This post was originally published on the 11KBW Employment Law Blog, and is reposted here with thanks.

Ever since the judgment of Lord Hoffmann in Lawson v Serco Ltd [2006] UKHL 3; [2006] ICR 250, the territorial scope of the protection from unfair dismissal contained in the Employment Rights Act 1996, s 94(1) has been a matter of some debate. Lord Hoffmann famously drew distinctions between those who worked in GB and those who worked abroad (the latter being outside the scope of s 94); peripatetic employees who were based in GB (within the scope); and expatriate employees who are posted abroad for a GB company or who work in an enclave abroad, such as an embassy, who are also caught by s 94.

The difficulty, as tribunals quickly found, is where the facts of a case do not meet any of those categories. What then? This was the issue before the Supreme Court in Ravat v Halliburton Manufacturing and Services Ltd [2012] UKSC 1. Lord Hoffmann, in Lawson at [40], had suggested that his categories were not exclusive, but that other cases would need “equally strong connections”. Lord Hope, in Ravat at 25, noted the complaint of the tribunal below that little appellate guidance had been provided and rather optimistically suggested that the judgment of Lady Hale in Duncombe v Secretary of State for Children, Schools and Families (No 2) [2011] UKSC 36; [2011] ICR 1213 had provided clarity when she said, at [8], that one need not torture cases to fit the existing categories.

If Duncombe was of little use in providing tribunals with assistance, it is unfortunately the case that the judgment of Lord Hope in Ravat will not be much more helpful. The Court has provided a new test: “whether the connection between the circumstances of the employment and Great Britain and with British employment law was sufficiently strong to enable it to be said that it would be appropriate for the employee to have a claim for unfair dismissal in Great Britain”: at [29].

Tribunals might be forgiven for thinking that they have simply been swapped one vague test – strong connections equal to those of an expatriate posted abroad or in an enclave – for an even vaguer one. The Supreme Court has, in effect, abandoned the field. Indeed, Lord Hope expressly disavows it being a test at all, stating that it is a question of fact for the tribunal. The question of law is simply whether s.94(1) applies or not. One suspects that there is going to be a fairly regular flow of appeals to the EAT to work out whether or not particular factors relied on by the tribunal are appropriate to take into account at all, let alone the weighting which should be given to particular factors over others.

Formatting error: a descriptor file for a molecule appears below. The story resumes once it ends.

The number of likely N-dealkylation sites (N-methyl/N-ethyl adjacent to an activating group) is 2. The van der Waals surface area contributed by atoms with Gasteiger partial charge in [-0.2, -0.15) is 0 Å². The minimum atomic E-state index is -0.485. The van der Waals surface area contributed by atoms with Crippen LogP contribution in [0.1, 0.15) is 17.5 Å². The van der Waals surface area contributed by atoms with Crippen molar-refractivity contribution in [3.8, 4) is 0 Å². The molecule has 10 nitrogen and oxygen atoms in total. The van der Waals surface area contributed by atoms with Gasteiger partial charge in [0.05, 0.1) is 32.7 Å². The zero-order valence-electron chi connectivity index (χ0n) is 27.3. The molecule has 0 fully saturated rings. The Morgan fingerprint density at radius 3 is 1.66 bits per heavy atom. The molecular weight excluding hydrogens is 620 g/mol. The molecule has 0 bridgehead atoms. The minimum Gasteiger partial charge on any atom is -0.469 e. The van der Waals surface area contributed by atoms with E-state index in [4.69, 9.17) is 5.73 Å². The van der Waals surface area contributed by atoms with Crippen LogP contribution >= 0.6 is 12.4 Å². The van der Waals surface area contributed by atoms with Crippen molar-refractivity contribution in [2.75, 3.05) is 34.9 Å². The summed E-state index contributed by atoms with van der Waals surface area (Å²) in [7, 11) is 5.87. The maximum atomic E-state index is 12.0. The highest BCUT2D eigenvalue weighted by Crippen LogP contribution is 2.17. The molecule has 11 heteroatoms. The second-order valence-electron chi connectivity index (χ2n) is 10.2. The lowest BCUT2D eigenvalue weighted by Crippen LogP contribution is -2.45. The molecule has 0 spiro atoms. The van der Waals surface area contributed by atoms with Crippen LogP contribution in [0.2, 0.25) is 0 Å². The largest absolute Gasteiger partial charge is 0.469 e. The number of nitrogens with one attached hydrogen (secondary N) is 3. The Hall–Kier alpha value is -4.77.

What factors might be relevant? Following Ravat, it seems as though more or less anything is in play. Being paid in £sterling into a GB account, with tax and NI deducted is relevant. Being designated as a commuter worker (in Ravat’s case, to Libya), with travel costs paid by the employer is relevant. Being part of the GB pay structure, HR control and pension scheme is relevant. Working in Libya for a German company and being dismissed by a manager in Cairo are also relevant, although apparently outweighed in Ravat. Rather more debatably, the location of the employee’s home is apparently also relevant, despite this being an unusual factor to take into account in an employment analysis, as is the whether the employee is a British national, despite the protection of s.94 never having been restricted by nationality.

Moreover, the proper law of the employment contract and assurances given the employer about the application of UK law are also relevant: at [32]-[33]. This is a quite startling proposition, on two bases. The first, which Lord Hope acknowledged, is that parties cannot estop a matter of jurisdiction. The second, which the Court completely ignored, is that s.204 of the 1996 Act expressly provides that “For the purposes of this Act it is immaterial whether the law which (apart from this Act) governs any person’s employment is the law of the United Kingdom, or of a part of the United Kingdom, or not.” This must surely remove choice of law (of any sort) from the analysis altogether. Although Lord Hope asserted that parties cannot contract in (or out) of the jurisdiction of the tribunal, this is precisely the effect of the Ravat judgment.

The approach in Ravat has imported by the back door an analysis which looks rather like a forum conveniens enquiry into deciding whether a case falls within s 94. Not only is this a method of statutory interpretation which is difficult to justify, but Lord Hoffmann himself expressly ruled out the application of a forum conveniens analysis to s.94 in Lawson at [24]. It is certainly true that the Ravat decision is employee-friendly – the majority of overseas worker cases will now most likely be caught by s.94 if a long enough list of factors can be produced – but it is open to question whether this is quite what Parliament had intended. Instead, the tribunals are left with a lengthy fact-finding exercise combined with a distinct lack of clarity as to what the relevant facts they should be finding are. From now on, when establishing the scope of s 94(1), anything, it seems, goes.